The houses they give their fighters are luxurious. Most are houses that they confiscated from people who fled during the liberation of the city, or people who fled under different circumstances—FSA fighters, activists, and Christians.
You, for example, are someone who owns three houses. They will say, “it’s your duty to be satisfied with one,” and they make you choose between them. So you take a house and they take two in order to house their foreign fighters.
The foreigners have priority and you can’t resist, for if you resist that means you stand against the Islamic State’s plan and your punishment can reach all the way to execution. A lot of people have suffered this treatment.
Anyone who leaves his house empty has it confiscated immediately. Locals fear leaving the city because of that.
Q: What pushes girls from Britain to join the Islamic State?
Unfortunately, this is due to manipulation on the part of the Khansaa Brigade and people who came in the beginning from Britain and Germany. Their main goal is not fighting, but rather to recruit new people and bring them to the Islamic State.
It’s most probable that those three girls from Britain had a fourth friend who came in December, probably, and this fourth friend convinced them to come. They are young girls, who range from 15 to 17—it’s easy to mess with their minds.
What’s happening is a type of trickery. A lot of the foreigners who come, whether from London or New York, come hoping to live in the shade of the Islamic State, not hoping to fight or to conduct suicide operations. But when IS needs new fighters, it’s forced to take these foreigners. So the fighters get upset, seeing as they came just to live under sharia law—they consider these rules sharia—and because this state is the Islamic State, therefore they flock to A-Raqqa.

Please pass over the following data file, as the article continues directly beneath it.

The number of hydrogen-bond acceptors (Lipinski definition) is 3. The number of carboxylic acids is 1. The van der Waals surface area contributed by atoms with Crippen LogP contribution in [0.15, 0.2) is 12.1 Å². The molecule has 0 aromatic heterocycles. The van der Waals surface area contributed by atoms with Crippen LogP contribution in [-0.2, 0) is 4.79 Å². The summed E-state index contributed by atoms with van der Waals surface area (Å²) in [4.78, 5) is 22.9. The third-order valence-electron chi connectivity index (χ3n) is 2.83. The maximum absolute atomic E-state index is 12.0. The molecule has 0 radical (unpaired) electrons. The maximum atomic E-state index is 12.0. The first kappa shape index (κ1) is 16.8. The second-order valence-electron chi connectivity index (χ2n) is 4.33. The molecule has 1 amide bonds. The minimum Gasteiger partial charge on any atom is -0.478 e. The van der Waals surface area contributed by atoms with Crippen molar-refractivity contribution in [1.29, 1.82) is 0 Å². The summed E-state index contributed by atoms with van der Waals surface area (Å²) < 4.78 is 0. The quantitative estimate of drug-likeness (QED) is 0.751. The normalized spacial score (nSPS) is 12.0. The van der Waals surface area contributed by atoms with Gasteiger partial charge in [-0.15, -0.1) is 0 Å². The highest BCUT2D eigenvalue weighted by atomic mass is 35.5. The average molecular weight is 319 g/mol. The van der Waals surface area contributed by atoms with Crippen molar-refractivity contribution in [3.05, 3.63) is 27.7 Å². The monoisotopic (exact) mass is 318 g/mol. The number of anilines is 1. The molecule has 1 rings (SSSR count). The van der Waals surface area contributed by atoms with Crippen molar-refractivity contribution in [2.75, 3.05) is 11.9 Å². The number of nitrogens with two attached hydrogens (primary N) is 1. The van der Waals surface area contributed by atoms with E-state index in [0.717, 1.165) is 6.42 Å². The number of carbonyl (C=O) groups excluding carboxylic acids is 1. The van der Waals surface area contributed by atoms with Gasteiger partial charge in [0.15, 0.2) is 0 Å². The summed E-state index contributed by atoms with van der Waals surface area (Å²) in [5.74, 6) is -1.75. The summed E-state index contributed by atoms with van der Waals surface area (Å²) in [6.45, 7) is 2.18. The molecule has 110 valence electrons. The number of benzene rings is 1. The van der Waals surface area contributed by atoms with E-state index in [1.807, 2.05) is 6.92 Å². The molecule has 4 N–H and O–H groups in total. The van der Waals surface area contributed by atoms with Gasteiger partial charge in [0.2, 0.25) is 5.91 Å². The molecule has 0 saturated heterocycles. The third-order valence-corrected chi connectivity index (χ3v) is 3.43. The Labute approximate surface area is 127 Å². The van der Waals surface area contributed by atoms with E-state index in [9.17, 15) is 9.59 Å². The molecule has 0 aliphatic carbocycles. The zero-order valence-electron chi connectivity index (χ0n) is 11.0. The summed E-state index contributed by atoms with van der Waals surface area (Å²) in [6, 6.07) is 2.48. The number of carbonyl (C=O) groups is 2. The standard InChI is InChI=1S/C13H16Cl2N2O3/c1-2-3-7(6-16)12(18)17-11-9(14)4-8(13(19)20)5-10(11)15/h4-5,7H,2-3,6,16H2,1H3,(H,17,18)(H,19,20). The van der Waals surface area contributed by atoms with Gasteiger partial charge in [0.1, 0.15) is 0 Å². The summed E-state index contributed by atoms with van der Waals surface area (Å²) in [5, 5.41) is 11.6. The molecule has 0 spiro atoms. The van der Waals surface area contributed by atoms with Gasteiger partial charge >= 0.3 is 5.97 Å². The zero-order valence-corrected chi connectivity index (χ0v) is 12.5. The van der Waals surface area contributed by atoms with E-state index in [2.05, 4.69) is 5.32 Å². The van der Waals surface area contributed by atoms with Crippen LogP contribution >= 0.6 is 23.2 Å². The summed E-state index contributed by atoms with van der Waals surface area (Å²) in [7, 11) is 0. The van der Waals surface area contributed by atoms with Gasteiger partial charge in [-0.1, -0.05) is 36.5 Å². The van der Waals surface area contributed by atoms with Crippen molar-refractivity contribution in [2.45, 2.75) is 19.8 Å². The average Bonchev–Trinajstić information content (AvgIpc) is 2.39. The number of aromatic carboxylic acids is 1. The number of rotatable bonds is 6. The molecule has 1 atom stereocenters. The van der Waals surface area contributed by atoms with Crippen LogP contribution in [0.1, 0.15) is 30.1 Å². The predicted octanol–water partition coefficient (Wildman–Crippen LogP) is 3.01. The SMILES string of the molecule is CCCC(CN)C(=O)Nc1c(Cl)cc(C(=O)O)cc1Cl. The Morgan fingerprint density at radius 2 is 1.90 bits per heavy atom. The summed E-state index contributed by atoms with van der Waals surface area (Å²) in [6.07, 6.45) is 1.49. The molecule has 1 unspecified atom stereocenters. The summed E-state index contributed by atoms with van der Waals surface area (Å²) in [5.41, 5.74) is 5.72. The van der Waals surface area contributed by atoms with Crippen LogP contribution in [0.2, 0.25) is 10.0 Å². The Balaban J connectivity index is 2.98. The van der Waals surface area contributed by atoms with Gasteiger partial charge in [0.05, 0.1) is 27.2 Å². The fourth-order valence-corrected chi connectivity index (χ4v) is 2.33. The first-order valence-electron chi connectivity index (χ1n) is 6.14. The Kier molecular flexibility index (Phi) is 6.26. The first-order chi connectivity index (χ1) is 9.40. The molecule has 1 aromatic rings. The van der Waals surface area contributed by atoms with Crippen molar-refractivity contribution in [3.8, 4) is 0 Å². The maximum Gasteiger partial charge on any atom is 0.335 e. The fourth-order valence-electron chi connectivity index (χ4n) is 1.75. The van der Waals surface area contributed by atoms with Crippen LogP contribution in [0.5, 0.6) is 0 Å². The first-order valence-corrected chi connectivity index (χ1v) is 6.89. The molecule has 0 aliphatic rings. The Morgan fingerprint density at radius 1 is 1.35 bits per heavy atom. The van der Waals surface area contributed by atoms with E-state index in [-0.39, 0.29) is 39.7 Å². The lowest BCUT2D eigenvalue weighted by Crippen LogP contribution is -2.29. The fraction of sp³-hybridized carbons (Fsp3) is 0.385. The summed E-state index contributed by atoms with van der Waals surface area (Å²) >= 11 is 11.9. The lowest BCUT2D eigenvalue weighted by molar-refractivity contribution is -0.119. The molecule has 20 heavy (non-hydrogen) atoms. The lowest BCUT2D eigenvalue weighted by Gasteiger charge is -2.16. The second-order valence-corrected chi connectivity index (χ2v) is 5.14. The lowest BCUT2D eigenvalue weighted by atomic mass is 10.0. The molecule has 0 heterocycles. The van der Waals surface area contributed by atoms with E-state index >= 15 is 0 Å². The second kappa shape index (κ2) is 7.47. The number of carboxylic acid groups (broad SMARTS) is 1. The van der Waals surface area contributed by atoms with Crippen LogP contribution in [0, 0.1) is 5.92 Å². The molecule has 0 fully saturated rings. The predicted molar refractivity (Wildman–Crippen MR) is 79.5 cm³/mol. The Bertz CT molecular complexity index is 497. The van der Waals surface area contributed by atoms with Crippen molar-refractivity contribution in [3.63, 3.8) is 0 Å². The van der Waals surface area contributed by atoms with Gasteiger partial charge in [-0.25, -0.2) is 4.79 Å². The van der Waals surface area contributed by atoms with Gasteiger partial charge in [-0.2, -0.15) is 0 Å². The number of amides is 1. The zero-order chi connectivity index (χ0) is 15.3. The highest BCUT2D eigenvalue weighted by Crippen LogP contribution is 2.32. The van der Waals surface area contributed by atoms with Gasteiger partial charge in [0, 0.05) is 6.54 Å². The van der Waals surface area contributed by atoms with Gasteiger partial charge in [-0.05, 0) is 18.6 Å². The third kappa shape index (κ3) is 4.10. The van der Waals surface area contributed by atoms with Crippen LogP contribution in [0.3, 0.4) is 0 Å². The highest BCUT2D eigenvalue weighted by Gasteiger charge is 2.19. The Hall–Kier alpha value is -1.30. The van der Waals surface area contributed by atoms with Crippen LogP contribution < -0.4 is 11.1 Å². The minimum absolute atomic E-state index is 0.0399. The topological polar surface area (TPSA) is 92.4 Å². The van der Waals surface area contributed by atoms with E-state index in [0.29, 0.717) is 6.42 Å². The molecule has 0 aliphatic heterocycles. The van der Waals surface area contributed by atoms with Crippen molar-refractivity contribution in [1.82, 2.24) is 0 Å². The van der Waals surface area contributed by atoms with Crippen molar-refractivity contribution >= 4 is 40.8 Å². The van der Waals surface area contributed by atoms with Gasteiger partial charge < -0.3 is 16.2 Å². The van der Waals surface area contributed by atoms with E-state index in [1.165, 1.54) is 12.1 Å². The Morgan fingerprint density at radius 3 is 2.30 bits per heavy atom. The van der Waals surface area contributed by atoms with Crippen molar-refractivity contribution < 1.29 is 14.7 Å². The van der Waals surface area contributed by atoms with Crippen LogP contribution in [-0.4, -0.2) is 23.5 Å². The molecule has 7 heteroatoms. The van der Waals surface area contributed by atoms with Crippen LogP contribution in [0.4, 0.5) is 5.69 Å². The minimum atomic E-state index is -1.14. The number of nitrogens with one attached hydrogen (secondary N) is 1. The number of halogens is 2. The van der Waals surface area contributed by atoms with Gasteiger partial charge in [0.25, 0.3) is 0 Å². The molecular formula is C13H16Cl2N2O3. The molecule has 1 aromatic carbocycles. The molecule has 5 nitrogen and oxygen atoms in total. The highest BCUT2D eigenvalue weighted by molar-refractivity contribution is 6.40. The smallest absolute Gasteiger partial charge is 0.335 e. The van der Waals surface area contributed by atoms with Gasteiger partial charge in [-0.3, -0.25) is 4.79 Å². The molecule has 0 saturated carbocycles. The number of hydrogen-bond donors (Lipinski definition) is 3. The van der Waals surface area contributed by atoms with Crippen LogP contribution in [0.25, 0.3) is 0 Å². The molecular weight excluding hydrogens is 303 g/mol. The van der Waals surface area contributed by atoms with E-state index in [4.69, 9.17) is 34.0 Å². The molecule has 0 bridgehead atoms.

The problem is not how they enter A-Raqqa, for entering is very easy, but how to leave if they want to defect.
IS confiscates your passport. You live in A-Raqqa and can move around in the city as you like, but you can’t return home.
Another issue concerns foreign fighters when they come from advanced European countries to A-Raqqa. The city of A-Raqqa, even before the revolution, was a relatively boring city, without action.
There are 24 hours of nothingness, with two hours of no electricity and 20 hours without water every day. Add to that the cold—the fundamentals of life are totally different than what they’re used to.
The has caused a lot of discontent, and constant thought of defecting among some of the foreigners. Except that if IS catches any defector, they execute him immediately.
But it’s in IS’s interests to show the foreigners that A-Raqqa is heaven, and that it’s the Islamic State. So it pays very close attention to the media. We’re against IS and sometimes are enticed by what they show in their videos—so what do you think about those who believe in them? IS portrays A-Raqqa especially as heaven in order to recruit more foreign fighters.
Q: What’s the percentage of foreign women in the Khansaa Brigade?
Around 75 percent. The vast majority are British women, the remainder, unfortunately, are women of ill repute from A-Raqqa.